07 August 2003
A London council is willing to appoint a head of strategic procurement with no purchasing experience. David Arminas looks at whether it matters
"Wanted: head of strategic procurement. No previous experience necessary." These are words to make the blood boil for thousands of hardworking, dedicated procurement professionals.
The London Borough of Haringey's advertisement with words to this effect flies in the face of everything that the profession has struggled to achieve in the past decade. Most importantly, that purchasing's particular managerial skills and business acumen can help to reach an organisation's business goals.
Little wonder then that there is uproar over the perceived audacity of Sally Brooks, the council's former head of strategic procurement, to deny that recognition.
Many purchasers will echo the feelings of Andy Davies, head of procurement at Surrey County Council, who is "amazed" and "sad" at Haringey's decision.
"I'm simply very surprised that a purchasing department with such a good record and high level of achievement is so open to appointing a head with no experience of procurement," he says. "The Byatt report on local government clearly said it is important to invest in professional purchasers and training. It's a step backwards for local government and for the purchasing profession."
There lies the key question raised by Haringey's offending advertisement. Is the council's willingness to appoint someone with no direct involvement in procurement detrimental, first to the council itself, and second to the profession in general?
The answer to the first question about the effect on the council can be found in the Audit Commission's report last February.
It had heavily criticised Haringey in 2001 for having no procurement strategy at all. But this year the commission praised the council's outsourcing deal to provide strategic education management as one of the six best contracts in operation in the country. "The corporate procurement strategy provides clear and challenging aims for procurement and how it will support the delivery of the council's priorities," it said.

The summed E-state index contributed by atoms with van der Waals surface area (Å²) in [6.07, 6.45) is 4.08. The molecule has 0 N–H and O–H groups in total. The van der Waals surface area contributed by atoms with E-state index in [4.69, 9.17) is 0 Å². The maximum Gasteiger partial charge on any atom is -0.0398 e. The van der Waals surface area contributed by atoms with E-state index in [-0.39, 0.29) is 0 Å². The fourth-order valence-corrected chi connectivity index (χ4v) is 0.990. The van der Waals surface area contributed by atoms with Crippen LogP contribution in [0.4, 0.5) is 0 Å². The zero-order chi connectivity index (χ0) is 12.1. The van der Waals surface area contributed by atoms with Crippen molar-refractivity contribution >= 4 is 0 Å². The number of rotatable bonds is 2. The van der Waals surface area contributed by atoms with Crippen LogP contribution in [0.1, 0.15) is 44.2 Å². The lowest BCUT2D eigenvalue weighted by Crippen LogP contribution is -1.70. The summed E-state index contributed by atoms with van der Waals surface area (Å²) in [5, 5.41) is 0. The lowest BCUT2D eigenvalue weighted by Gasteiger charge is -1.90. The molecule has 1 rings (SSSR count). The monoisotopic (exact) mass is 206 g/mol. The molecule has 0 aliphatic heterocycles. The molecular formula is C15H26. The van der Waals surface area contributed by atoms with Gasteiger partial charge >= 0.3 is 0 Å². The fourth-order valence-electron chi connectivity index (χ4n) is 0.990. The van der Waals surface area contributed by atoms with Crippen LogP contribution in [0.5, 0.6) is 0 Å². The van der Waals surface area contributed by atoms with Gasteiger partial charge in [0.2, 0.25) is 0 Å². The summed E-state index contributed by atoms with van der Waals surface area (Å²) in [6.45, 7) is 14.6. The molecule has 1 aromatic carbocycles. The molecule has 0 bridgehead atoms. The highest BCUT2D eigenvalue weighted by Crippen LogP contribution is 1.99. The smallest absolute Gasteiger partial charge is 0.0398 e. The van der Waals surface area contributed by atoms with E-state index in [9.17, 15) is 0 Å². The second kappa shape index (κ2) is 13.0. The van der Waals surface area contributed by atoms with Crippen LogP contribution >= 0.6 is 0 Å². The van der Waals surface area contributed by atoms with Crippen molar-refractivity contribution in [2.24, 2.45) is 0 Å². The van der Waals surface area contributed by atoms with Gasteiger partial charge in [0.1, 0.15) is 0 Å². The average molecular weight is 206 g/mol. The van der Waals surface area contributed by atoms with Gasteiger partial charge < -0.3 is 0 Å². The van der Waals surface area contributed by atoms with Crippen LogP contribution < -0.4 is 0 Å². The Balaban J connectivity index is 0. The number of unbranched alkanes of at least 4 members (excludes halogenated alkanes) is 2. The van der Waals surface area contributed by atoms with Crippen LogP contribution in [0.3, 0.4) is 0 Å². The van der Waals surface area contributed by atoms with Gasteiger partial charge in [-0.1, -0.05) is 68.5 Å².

On this score, Haringey's procurement has risen to Byatt's challenge to make purchasers think about the bigger picture of benefiting the taxpayer. Also, the commission apparently had no beef with the fact that Brooks is not a procurement professional.
She has not ruled out appointing someone with a procurement background and a CIPS qualification. What she has said is they must compete against people from other professions with similar skills such as the ability to think strategically and deliver a council's business objectives. In this sense she has thrown down the gauntlet to purchasers.
The answer to whether Haringey's decision is detrimental to the profession is more disturbing. Brooks's decision to look beyond the ranks of procurement should be a warning. There is a growing supply of people from other functions and general management entering senior procurement roles.
John Carter, head of the IT practice at recruitment company Hoggett Bowers, notes that many IT specialists are involved in procurement issues, including contract negotiations and management at the highest levels. This is particularly true with the increased development and use of e-procurement and related technology.
He adds that purchasers leading a cross-functional team of experts can be victims of their own success. They have shown people from other disciplines that there is a great future in procurement and trained them well.
But Haringey's example is potentially dangerous in another respect. It is one thing for a council with a successful procurement department to seek someone with the right strategic and managerial skills from outside the profession. But it is another for a council with a non-existent or poor procurement department to appoint someone with no purchasing background, believing their skills are not essential.
These are the cases where the procurement profession arguably should expend its energies, because the benefits of its skills have yet to be recognised.
Peter Howarth, a consultant and head of the CIPS local authorities committee, calls the Haringey affair a "shot across the bows of the profession".
"I am surprised that Haringey did not call for some direct procurement experience," he says. "But the affair is indicative of the shortage of procurement skills in local government, and traditional purchasers must develop these project and strategic management skills."
In other words, rise to the challenge.